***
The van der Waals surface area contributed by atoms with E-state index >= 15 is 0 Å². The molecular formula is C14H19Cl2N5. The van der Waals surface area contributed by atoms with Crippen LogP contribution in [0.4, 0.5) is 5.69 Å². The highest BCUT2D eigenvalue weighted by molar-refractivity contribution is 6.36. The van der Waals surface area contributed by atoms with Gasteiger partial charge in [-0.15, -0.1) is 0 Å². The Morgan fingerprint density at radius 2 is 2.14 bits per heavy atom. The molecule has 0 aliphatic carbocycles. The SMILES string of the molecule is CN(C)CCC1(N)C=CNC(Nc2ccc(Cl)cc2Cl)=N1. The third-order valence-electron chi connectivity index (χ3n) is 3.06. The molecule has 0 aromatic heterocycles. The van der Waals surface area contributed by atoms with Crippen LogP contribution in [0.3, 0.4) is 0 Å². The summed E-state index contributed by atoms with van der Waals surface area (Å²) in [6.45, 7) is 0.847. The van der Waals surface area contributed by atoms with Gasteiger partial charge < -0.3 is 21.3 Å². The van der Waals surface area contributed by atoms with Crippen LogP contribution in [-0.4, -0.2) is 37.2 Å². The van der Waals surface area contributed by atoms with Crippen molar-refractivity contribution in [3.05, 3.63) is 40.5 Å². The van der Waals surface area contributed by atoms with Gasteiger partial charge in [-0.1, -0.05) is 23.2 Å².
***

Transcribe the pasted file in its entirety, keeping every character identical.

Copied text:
The van der Waals surface area contributed by atoms with E-state index >= 15 is 0 Å². The molecular formula is C14H19Cl2N5. The van der Waals surface area contributed by atoms with Crippen LogP contribution in [0.4, 0.5) is 5.69 Å². The highest BCUT2D eigenvalue weighted by molar-refractivity contribution is 6.36. The van der Waals surface area contributed by atoms with Gasteiger partial charge in [-0.15, -0.1) is 0 Å². The Morgan fingerprint density at radius 2 is 2.14 bits per heavy atom. The molecule has 0 aliphatic carbocycles. The SMILES string of the molecule is CN(C)CCC1(N)C=CNC(Nc2ccc(Cl)cc2Cl)=N1. The third-order valence-electron chi connectivity index (χ3n) is 3.06. The molecule has 0 aromatic heterocycles. The van der Waals surface area contributed by atoms with Crippen LogP contribution in [0.3, 0.4) is 0 Å². The summed E-state index contributed by atoms with van der Waals surface area (Å²) in [6.45, 7) is 0.847. The van der Waals surface area contributed by atoms with Gasteiger partial charge < -0.3 is 21.3 Å². The van der Waals surface area contributed by atoms with Crippen LogP contribution in [-0.4, -0.2) is 37.2 Å². The van der Waals surface area contributed by atoms with Crippen molar-refractivity contribution in [3.05, 3.63) is 40.5 Å². The van der Waals surface area contributed by atoms with Gasteiger partial charge in [-0.1, -0.05) is 23.2 Å².